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L.A. Beat

Kiwanis festival is a lot of fun with lots of talent

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The Kiwanis Music and Speech Arts Festival has been a showcase for up and coming talented performers for the past 80 years. It’s been a way for  musicians and performers to get their performing feet wet and pick up a  few tips on their performance from experienced adjudicators, not to mention win a few prizes.Erinn Roberts tells Carole Roberts who she thinks should perform at the Stars of the Festival Concert, March 27. Photo by Richard Amery
The first big show to end the first week of the two week festival  is tonight’s (March 20) Third Annual Musical Theatre Showcase, which gets underway at 7:30 p.m. at the Yates Centre. It features some of the best musical theatre performances from the past week.

“We had over 100 entrants in musical theatre. They had costumes and props and make-up. It was amazing,” enthused Carole Roberts  who is enjoying her fifth year as the festival’s executive director, she said, pointing out Stephen Nguyen and Matthew Blackburn’s performances in Piano Concerto — Classical-12 and Under and Provincial National Pianoforte solo  respectively as highlights so far.
“They did concerts that left us speechless,” Roberts said adding this year’s festival has over 1,400 entrants and 5,000 participants including members of bands, orchestras and choirs.

“We’re seeing more this year,” she observed adding this week has included not only musical theatre but vocals, piano, solo instrumentalists, choruses, choirs and bands.
“It’s growing each year,” she said adding the entrants are choosing unique  numbers to perform, utilizing the Internet and YouTube for extra hints and ideas about their performances.
“It’s been great. The adjudicators have noticed they’ve really been refining their performances.”
Concerts have been happening throughout the week at  the Yates and Sterndale Bennett Theatres, as well as at the Lethbridge Public Library Theatre Gallery, Note-able Music, Southminster United Church, St. Augustine’s Hall.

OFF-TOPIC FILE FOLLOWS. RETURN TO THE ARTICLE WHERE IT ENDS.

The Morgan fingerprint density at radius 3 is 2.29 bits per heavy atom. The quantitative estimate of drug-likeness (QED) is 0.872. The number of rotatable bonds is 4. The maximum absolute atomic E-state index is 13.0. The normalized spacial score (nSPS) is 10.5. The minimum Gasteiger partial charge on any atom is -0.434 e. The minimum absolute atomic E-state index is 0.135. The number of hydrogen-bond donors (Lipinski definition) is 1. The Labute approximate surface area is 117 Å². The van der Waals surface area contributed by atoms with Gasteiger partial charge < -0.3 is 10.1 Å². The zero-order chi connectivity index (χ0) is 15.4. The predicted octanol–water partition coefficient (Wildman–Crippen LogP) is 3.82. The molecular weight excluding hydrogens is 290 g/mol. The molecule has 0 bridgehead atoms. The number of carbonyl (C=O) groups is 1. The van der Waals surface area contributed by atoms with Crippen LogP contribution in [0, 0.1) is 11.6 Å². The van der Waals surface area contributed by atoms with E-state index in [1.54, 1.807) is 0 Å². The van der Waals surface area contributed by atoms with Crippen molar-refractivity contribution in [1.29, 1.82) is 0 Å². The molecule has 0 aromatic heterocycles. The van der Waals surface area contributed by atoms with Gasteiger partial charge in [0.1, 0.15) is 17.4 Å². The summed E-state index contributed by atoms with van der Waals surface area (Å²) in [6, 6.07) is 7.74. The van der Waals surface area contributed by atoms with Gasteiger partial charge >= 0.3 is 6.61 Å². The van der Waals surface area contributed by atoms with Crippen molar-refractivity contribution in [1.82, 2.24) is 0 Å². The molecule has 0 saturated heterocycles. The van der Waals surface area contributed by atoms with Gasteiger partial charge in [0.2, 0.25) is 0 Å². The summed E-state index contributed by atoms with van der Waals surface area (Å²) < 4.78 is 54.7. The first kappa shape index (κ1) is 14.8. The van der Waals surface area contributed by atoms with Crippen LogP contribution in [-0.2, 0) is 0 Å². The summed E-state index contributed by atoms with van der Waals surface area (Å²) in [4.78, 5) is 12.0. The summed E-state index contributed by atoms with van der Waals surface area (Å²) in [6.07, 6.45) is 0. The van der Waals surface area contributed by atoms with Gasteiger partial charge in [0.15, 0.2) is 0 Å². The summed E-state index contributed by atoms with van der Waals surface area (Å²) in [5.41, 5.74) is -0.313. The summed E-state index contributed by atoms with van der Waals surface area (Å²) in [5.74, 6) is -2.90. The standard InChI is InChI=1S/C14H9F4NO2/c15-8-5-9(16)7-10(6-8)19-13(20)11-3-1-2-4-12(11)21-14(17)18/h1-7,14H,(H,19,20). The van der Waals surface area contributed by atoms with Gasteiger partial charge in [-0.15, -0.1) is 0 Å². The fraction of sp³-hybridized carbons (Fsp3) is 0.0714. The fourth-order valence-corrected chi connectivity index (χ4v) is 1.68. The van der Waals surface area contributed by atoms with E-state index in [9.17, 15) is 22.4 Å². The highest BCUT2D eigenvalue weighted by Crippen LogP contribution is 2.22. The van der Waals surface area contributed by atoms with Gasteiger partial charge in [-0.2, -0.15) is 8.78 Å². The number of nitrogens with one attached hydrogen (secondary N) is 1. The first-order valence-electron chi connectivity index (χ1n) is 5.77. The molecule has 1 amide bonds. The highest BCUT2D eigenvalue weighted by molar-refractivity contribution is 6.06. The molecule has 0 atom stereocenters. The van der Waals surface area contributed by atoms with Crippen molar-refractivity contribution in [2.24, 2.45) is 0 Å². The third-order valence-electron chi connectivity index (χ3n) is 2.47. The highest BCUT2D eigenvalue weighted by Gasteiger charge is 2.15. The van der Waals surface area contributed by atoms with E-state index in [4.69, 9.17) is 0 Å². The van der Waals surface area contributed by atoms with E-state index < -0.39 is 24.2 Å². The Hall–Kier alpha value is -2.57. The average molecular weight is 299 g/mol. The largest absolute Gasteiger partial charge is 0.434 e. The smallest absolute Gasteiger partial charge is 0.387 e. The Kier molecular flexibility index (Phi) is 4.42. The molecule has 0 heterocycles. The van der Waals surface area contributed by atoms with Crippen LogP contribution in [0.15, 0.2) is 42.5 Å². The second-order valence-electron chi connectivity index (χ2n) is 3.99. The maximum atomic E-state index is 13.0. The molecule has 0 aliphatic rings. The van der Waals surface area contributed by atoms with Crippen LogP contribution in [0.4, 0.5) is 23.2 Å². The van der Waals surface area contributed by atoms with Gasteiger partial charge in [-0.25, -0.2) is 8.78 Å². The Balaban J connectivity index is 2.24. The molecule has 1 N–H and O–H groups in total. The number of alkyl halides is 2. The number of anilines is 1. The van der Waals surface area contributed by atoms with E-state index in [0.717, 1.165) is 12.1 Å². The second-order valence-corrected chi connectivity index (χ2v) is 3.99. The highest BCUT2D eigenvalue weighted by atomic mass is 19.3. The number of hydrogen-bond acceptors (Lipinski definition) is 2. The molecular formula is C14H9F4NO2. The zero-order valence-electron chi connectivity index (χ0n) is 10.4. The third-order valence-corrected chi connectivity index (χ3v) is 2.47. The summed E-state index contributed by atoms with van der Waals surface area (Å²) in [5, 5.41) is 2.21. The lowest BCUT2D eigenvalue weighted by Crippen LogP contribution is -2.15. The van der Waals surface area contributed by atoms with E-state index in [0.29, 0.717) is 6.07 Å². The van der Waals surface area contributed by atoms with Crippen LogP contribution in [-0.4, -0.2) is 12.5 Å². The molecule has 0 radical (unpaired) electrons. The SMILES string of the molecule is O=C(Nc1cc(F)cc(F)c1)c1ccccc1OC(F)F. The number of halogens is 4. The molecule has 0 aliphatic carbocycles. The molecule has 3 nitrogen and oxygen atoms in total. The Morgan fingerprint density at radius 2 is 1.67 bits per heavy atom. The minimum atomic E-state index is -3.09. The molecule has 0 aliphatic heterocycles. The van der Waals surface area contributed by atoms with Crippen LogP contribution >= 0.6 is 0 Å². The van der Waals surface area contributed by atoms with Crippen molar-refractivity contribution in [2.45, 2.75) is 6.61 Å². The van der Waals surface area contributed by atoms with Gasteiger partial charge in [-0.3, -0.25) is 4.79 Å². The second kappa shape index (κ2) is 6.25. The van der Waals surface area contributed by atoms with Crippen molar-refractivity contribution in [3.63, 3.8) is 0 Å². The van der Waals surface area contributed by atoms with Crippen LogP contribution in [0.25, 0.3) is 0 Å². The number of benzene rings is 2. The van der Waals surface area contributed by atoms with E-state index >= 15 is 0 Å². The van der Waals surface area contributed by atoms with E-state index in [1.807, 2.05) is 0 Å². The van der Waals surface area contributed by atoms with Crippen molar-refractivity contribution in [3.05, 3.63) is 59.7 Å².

“The senior strings was a highlight too. It is quite awe inspiring  to hear a single violin note shimmer across the room. And the choirs  have been fantastic,” she said.


“These young people are completely dedicated to the love of music. They are well behaved and dressed nice and their repertoire is getting so advanced. It’s been just  amazing,” she said while there haven’t been any scheduling conflicts, some of them have had to run between the Yates and Sterndale Bennett Theatres to get to two different performances scheduled almost simultaneously.
Junior Voice adjudicator Erinn Roberts was impressed with the talent on display this year, and having participated in the festival from  age 8 until 21 when she graduated university, she knows how the performers are feeling. The vocalist went on to earn her doctorate in music.

“I really felt a lot of them prepared and delivered polished and professional performances,” she said adding she has also adjudicated  at festivals in B.C. as well as Stettler and Medicine Hat.
“This has been  a lot of fun there have been  great song choices and beautiful  singing,” she said.
“(As an adjudicator) I’m looking for someone with the whole package — a song delivered artistically , a beautiful voice and healthy technique as well as a well polished and emotional performance,” she continued adding a highlight was Olivia Earl, who was competing in the Traditional Air/Sea Shanty/ Spiritual category as well as Lyric Poetry Solo 11 and Under, Solo Scene Contemporary -12 and Under, Solo Prose 12 and Under and Movie/TV/Pop Solo Ballad 10 and under.
“She just had everything I was looking for. It was beautiful. It was really lovely. I gave her a 91, the highest mark I’ve ever given,” she said.
“Adjudicating is a lot of fun. I really enjoy it.”

Some of the best performers form this year’s festival will be back on stage March 27 at the Stars of the Festival Concert at the Yates Centre. it begins at 7:30 p.m.

— By Richard Amery, L.A. Beat Editor
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Last Updated ( Saturday, 20 March 2010 16:46 )  
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